Cadell Artist Biography
Francis Cadell was born in Edinburgh on 12 April 1883 at 4 Buckingham Terrace. He was the first born of Francis Cadell, a surgeon, and his wife Mary Hamilton Boileau. Cadell’s youthful aspiration to attend art school was encouraged by his liberal parents. After leaving the Edinburgh Academy at the age of sixteen, he moved with his mother and sister to Paris in 1899. In Paris he enrolled at the Académie Julian, a private studio school popular with expatriate students, at which Peploe had previously studied. Cadell returned to Edinburgh in 1902, where he exhibited at the Royal Scottish Academy and Society of Scottish Artists for the first time.
In 1906 he and his family moved briefly to Munich, where he attended the Akademie der bildenden Künste, arriving back in Edinburgh in 1908. In 1909 Cadell mounted his first solo show at Aitken and Dott (later, The Scottish Gallery) in Edinburgh, which was largely unsuccessful. Cadell, however, benefitted from having been well travelled in his youth and he was able to capitalise on family connections, through which he met many of the future patrons who were able to support him through the financial uncertainties of his career. Among such figures was Sir Patrick Ford, who financed a brief but formative sojourn to Venice in 1910. During his stay in Venice, Cadell’s handling of paint became looser and more expressive and he began to experiment with increasingly vibrant colours.
Upon his establishment as a working artist in Edinburgh, Cadell successfully distinguished himself as a painter of portraits, figure subjects, still lifes and interior scenes, epitomizing the quiet elegance of Edinburgh’s New Town and appealed to its genteel denizens. As his artistic practice was largely confined to Scotland, Cadell was less responsive to continental developments than the other Colourists; instead he closely focused on studio and interior scenes, experimenting formally with colour and composition. Cadell’s relative artistic isolation and his regular painting trips to Iona have encouraged the perception that he is the most ‘Scottish’ of the Colourists.
Within Cadell’s concentrated focus on still lifes and interior scenes, there is a clear development of style in his oeuvre. In his pre-war paintings, Cadell’s paint handling is marked by a feathery ethereal quality. His early interior scenes also tend towards a restricted, harmonious palette of lilac-tinged whites, rich creams and greys. Works such as The Artist’s Drawing Room (1912), painted at Cadell’s studio at 130 George Street, highlight the artist’s interest in the depiction of exquisite objects. The gilded chair, magnificent chandelier and polished grand piano evoke an atmosphere of quiet refinement. Against the restricted lavender and mauves of the backdrop, the crimson throw draped over the chaise longue dominates the canvas, subtly modulating the surrounding objects: crimson tones are projected onto the wall behind the chaise, picked up in the reflective silver candelabra and on the heavily polished black floor. The Artist’s Drawing Room is redolent of Turner’s famous interior studies of Petworth House, which similarly focus on the effects of light in such elegant interiors. Many of Cadell’s earlier interior scenes and figure studies share the soft, restricted palette with the portraiture and nocturnes of Whistler. Cadell’s Girl in Pink and White (c.1911), although painted in a looser more suggestive style, is reminiscent in its tonal range and interest in complementary colours of portraits such as Whistler’s Harmony in Pink and Grey: Lady Meux (1881). Paintings such as Cadell’s Afternoon (c. 1912) share the muted, languorous glamour of Whistler’s studio study (c. 1865) and of the elegant society portraiture of Sir John Lavery and artists such as John Singer Sargent.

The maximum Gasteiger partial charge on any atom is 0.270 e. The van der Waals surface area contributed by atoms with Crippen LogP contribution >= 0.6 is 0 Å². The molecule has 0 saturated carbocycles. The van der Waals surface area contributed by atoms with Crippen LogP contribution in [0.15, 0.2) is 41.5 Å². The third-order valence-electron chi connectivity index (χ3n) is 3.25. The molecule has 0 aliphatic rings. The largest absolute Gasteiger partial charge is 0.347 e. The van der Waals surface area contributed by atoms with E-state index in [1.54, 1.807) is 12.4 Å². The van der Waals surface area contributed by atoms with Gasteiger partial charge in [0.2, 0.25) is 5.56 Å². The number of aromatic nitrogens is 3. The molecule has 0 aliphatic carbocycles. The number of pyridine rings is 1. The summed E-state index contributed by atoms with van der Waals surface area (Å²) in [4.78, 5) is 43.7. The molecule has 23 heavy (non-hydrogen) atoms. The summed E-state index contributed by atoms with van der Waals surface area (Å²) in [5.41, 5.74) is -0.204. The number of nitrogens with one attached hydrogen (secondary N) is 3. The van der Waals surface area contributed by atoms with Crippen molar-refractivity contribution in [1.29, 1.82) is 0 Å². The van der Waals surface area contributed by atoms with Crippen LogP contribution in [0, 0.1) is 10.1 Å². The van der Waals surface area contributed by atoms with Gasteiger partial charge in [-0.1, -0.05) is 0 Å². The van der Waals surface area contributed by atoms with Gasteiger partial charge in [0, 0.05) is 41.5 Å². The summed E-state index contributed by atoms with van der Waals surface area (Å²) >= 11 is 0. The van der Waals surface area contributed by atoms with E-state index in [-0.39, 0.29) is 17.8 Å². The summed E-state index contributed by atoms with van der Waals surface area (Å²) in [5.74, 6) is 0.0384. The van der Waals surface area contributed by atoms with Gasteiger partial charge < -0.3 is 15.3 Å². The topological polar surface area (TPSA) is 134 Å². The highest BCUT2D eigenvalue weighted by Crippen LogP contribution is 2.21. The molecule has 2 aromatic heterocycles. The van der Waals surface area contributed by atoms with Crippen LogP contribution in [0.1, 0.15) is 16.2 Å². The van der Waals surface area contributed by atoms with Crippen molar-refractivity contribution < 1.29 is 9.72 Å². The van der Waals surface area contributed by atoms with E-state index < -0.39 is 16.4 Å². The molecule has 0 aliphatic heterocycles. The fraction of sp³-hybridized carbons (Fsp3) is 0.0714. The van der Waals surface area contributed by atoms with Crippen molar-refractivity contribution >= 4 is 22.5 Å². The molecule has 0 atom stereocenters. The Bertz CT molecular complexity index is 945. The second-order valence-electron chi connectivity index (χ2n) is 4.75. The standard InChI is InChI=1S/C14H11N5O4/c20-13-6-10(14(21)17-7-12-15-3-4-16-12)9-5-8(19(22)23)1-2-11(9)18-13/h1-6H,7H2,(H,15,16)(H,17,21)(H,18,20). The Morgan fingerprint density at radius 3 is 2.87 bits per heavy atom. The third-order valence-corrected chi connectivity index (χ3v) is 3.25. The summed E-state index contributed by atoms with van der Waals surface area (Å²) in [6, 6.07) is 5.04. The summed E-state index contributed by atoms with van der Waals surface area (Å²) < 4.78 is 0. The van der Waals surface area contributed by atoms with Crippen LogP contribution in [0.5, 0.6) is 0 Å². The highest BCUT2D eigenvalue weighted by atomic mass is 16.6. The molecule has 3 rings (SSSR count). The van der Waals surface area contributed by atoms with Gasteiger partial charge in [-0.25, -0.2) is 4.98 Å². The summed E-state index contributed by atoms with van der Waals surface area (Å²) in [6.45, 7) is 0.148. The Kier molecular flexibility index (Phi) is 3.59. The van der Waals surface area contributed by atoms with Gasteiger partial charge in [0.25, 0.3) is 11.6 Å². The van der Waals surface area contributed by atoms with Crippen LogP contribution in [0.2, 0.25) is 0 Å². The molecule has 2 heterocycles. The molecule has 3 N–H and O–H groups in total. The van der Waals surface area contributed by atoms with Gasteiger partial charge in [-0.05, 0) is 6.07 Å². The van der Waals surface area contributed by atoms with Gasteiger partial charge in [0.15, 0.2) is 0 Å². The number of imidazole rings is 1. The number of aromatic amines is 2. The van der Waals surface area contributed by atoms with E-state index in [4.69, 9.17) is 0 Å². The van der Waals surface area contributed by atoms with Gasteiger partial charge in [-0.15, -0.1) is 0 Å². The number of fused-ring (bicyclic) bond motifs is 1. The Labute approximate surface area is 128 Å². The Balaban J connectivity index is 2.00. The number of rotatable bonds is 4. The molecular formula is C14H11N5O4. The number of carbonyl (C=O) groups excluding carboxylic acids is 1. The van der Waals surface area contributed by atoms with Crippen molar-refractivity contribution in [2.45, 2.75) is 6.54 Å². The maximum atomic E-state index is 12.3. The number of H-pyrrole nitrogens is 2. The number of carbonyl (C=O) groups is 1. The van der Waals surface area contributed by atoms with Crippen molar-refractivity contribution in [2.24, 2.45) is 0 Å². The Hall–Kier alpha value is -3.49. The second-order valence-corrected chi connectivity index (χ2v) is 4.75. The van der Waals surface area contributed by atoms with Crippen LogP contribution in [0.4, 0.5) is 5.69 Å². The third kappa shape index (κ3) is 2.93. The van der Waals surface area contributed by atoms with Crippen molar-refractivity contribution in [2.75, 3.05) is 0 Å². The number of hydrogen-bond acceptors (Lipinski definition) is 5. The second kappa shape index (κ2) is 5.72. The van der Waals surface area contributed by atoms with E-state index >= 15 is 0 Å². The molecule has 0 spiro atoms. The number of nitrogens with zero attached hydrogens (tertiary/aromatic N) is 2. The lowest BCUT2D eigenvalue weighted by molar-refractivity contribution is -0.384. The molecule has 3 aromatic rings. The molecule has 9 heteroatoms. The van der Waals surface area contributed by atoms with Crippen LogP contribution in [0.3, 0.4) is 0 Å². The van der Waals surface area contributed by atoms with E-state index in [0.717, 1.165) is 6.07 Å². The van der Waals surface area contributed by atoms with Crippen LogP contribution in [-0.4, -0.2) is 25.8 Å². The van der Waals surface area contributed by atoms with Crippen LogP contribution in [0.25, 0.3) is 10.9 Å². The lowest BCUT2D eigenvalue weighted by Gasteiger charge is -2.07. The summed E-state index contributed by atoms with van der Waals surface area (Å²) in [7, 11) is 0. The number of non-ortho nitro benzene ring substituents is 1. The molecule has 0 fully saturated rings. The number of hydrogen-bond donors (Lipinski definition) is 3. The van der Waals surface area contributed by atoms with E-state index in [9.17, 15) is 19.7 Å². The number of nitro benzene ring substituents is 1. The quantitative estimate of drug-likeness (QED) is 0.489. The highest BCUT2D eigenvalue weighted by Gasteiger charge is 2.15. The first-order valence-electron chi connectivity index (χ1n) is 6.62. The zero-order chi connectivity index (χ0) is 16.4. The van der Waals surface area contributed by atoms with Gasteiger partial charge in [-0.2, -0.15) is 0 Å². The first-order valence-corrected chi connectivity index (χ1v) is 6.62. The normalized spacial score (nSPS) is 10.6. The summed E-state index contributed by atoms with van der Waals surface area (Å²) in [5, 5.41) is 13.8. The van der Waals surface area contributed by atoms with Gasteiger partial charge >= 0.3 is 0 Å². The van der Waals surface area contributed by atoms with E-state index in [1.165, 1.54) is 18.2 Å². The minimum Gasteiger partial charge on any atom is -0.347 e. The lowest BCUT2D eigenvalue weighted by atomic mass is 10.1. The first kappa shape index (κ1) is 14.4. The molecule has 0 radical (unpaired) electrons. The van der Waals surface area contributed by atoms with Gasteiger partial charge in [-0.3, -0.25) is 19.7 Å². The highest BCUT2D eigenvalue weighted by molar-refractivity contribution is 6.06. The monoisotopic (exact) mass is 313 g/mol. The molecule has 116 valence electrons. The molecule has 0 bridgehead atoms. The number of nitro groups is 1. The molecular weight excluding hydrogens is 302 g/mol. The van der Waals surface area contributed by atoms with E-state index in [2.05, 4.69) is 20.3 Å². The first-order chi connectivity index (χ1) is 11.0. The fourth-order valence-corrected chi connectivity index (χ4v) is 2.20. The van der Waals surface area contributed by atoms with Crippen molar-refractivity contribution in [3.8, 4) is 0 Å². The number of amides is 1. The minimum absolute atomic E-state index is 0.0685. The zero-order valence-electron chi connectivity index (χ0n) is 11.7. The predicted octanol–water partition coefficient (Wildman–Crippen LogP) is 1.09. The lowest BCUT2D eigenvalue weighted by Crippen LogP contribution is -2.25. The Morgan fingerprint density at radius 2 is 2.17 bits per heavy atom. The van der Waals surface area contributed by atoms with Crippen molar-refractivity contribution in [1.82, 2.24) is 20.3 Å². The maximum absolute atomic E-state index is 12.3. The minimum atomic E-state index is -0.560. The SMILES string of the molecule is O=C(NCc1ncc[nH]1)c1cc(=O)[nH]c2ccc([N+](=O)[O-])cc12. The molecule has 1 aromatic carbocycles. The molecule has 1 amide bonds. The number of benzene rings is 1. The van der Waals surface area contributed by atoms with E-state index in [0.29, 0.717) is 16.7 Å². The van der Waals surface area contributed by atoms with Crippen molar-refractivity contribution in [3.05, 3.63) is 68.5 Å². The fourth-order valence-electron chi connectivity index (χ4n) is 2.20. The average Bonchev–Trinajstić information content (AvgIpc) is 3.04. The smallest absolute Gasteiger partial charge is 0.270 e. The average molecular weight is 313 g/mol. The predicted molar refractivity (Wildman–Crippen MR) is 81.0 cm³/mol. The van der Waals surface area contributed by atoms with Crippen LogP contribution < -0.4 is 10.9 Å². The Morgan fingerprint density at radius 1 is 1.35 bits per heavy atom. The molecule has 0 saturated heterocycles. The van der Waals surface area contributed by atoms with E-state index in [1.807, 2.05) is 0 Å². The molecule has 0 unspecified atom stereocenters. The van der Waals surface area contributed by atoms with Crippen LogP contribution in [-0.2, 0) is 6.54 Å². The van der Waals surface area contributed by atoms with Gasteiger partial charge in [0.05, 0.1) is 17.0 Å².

By the 1920s the languid colouring and fluid handling of Cadell’s earlier works was displaced by an increasing interest in strident colours, a hardening of line and composition, and a flatter painting style marked by a matte facture. The Scottish National Gallery’s Portrait of a Lady in a Black Hat (date?) marks this stylistic transition, the dominance of black in the canvas flattens the composition and the multiplicity of layered brush-strokes with which Cadell built up his earlier paintings is replaced with barely perceptible strokes, further accentuating the flatness of the works. During the 1920s Cadell’s colours become increasingly strident, climaxing in paintings such as Interior: The Orange Blind (c. 1927) where the aggressive orange blind and teal covered chaise longue are overwhelming in their intensity. The left side of the canvas suggests Cadell’s continuing interest on the effect of light on colour; the orange light filtering through the blind interacts with the blue-black walls in an interesting way – echoing to the way the red throw modulates surrounding colours in the earlier canvas The Artist’s Drawing Room.
In Cadell’s interiors of the 1920s the softness of the pre-war interiors is replaced by a racy Jazz-Age sensibility, the interiors are dominated by a geometric linearity and strong colours compete with an increasing use of flat black. The change in Cadell’s style coincides with his move to a new studio at 6 Ainslie Place, in a Regency town house on the western fringe of Edinburgh’s New Town. Cadell decorated his new premises in a bold colour scheme, influenced by the fashionable Art Deco style.
From about 1912 until at least 1933 Cadell visited the island of Iona virtually every summer, where he produced luminous seascapes and landscapes. Iona had particular attractions for the artist; the ever-changing weather, azure seas and pristine beaches were the perfect subject for the simple lyrical landscapes, which enjoyed commercial success. In 1924, for example, Cadell sold twenty-two Iona pictures and over thirty in 1925 and 1926.
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